The climate of Guangzhou is sub-tropical. The average year-round temperature is 22C. August is the hottest month, with an average temperature of 28C, but with a high of up to 38C in the day and 28C at night. January is the coldest month, with an average of 13C, although it can drop to around 0C. The weather is generally quite humid (often around 80-90% or more) so the heat can feel more oppressive, and the cold more pervasive. The rainy season falls between April and August. Average annual rainfall is 1,720 mm, and an umbrella is a must.
By the month of May it is already hot and humid in Guangzhou, with frequent, and often very heavy, rainstorms. Bring light clothing, but include layers ?light jackets, cardigans etc ?since the air-conditioning in hotels and restaurants can be fierce. It's worth bringing something to shield against the sun which can also be severe at times. Local people often favour using an umbrella for this, but sunglasses and sunscreen will also be fine.
Chinese often dress fairly informally. A simple suit or day dress is appropriate for all official visits, meetings and dinners, and in hot weather a short sleeved shirt with no jacket is perfectly acceptable business wear. Trousers are also perfectly acceptable for women. There aren't generally any rules about leisure wear, with almost anything being acceptable. However, for foreigners the more extravagant your outfit the more attention you might attract. Low cut and sleeveless tops, while not objectionable, might prove to be a point of fascination.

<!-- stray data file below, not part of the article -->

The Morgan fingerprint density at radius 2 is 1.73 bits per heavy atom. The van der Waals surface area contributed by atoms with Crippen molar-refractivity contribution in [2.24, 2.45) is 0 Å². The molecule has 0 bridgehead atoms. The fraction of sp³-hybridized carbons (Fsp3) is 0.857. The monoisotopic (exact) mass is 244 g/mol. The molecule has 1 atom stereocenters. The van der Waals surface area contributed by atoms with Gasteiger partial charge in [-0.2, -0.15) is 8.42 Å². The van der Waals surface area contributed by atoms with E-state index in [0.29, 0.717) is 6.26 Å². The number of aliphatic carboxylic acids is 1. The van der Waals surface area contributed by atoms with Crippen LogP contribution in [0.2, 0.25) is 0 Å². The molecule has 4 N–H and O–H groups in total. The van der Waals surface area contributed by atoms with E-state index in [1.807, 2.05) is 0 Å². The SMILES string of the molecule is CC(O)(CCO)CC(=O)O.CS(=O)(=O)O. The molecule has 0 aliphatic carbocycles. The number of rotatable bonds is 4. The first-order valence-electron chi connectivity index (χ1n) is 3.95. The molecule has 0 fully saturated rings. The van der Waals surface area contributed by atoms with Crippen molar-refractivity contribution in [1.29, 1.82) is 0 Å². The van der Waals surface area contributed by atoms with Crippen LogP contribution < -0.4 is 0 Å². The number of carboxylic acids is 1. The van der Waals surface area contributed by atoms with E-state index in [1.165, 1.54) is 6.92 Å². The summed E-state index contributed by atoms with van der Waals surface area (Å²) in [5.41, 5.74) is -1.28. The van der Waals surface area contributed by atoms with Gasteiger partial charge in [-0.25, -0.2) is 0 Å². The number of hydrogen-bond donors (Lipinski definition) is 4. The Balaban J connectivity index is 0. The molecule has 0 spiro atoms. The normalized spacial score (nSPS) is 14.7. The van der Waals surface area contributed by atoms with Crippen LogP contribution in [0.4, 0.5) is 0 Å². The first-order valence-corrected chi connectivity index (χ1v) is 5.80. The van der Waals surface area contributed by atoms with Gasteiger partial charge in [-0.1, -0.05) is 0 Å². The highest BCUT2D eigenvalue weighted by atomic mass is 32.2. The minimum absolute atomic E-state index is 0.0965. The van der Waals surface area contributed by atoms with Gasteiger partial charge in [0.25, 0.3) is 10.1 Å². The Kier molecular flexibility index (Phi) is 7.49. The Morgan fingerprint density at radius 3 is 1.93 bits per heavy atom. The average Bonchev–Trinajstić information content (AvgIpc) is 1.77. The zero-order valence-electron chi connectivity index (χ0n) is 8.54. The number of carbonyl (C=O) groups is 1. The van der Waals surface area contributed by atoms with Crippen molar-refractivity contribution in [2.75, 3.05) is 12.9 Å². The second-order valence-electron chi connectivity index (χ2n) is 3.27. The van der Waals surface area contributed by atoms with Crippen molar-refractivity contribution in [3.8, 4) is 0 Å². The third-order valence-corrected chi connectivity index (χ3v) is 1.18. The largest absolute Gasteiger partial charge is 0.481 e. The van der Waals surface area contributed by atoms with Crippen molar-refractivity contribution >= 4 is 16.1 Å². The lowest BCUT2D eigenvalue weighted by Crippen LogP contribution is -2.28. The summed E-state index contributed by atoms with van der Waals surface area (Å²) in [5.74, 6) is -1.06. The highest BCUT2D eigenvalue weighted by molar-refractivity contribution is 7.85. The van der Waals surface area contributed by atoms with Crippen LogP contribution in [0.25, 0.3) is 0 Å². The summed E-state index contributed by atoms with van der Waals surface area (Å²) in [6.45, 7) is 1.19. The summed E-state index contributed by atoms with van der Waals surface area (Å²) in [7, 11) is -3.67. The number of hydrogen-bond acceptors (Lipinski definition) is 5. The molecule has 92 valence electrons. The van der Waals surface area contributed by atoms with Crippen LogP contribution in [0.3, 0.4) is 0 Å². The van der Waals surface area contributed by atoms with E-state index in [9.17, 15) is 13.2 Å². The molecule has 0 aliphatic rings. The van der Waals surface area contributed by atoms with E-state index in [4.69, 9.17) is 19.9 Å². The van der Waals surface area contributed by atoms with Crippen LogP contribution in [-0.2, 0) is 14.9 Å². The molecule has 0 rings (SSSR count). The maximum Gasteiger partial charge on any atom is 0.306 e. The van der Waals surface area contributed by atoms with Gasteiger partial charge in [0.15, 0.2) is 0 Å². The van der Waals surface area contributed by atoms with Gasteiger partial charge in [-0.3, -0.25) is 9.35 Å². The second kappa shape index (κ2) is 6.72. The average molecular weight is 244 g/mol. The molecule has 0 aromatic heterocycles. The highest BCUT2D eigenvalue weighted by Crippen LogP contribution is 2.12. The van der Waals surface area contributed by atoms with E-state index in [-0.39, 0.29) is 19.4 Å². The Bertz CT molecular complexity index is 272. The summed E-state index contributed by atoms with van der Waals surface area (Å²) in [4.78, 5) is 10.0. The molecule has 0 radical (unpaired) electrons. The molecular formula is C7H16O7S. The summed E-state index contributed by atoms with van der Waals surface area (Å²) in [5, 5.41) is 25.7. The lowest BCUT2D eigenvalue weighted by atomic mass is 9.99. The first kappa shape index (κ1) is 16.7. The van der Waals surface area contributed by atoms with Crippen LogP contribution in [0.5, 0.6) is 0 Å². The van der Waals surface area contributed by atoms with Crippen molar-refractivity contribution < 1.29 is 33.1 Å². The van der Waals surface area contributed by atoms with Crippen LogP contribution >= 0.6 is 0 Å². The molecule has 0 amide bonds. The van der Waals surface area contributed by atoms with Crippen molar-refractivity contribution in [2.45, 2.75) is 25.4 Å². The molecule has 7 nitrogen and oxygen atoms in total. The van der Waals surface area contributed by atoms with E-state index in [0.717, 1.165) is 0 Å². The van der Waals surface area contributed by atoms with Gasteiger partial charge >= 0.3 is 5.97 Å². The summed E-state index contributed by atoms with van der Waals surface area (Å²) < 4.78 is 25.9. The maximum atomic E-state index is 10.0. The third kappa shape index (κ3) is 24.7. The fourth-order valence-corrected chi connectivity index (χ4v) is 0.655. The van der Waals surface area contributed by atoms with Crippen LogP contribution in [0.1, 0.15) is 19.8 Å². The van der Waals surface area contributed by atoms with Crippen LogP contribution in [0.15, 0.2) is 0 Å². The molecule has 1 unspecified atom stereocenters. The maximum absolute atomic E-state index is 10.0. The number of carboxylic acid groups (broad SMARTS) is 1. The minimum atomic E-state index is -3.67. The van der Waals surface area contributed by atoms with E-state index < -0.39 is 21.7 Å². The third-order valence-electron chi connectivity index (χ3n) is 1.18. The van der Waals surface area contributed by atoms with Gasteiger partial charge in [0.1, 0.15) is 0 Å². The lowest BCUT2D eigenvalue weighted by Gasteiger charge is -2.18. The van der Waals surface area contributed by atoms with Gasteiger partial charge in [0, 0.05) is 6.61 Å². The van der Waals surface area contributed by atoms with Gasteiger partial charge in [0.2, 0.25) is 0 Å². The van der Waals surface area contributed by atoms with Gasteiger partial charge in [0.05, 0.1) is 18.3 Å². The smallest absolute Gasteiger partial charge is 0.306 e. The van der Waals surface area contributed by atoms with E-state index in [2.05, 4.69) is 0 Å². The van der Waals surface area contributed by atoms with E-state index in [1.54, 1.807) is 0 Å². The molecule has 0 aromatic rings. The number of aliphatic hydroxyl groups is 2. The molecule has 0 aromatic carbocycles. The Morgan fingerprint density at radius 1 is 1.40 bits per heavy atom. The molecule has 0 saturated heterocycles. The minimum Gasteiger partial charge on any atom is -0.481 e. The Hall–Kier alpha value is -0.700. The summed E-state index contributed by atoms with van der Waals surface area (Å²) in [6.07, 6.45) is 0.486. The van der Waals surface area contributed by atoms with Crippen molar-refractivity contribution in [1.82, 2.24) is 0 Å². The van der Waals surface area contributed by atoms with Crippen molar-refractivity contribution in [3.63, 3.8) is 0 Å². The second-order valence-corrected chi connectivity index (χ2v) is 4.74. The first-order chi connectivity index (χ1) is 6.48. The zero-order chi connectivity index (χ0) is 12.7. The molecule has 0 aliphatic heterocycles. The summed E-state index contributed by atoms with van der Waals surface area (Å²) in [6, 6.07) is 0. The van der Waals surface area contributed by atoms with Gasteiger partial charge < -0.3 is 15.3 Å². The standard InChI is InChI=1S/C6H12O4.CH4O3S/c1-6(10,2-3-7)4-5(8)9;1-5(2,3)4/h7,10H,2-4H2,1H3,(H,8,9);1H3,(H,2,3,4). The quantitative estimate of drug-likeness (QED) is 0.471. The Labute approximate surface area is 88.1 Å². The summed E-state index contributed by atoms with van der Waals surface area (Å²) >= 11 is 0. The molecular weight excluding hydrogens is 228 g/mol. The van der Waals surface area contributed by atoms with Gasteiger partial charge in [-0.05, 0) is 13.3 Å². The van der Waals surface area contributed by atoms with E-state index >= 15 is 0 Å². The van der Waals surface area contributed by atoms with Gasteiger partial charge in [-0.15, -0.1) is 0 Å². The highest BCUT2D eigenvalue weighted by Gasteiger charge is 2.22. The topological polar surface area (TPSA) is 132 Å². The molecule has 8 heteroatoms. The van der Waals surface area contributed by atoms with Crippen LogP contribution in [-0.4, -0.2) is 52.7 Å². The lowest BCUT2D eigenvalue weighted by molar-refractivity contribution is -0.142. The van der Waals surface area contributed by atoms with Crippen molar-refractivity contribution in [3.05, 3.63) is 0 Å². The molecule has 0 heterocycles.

The Chinese currency is known as "Renminbi" (or the People's currency?, and is the equivalent term for USD. The term equivalent to dollars is the Yuan? also known colloquially as Kuai?(pronounced "kwai"). At the current exchange rate, 1 USD is approximately equal to 8 Renminbi (RMB), or yuan.
Foreign money and travellers?cheques can be changed at international airports, main centres of the Bank of China, the large tourist hotels, the Friendship Stores and some big department stores. The official rate is given everywhere, so there is no need to shop around.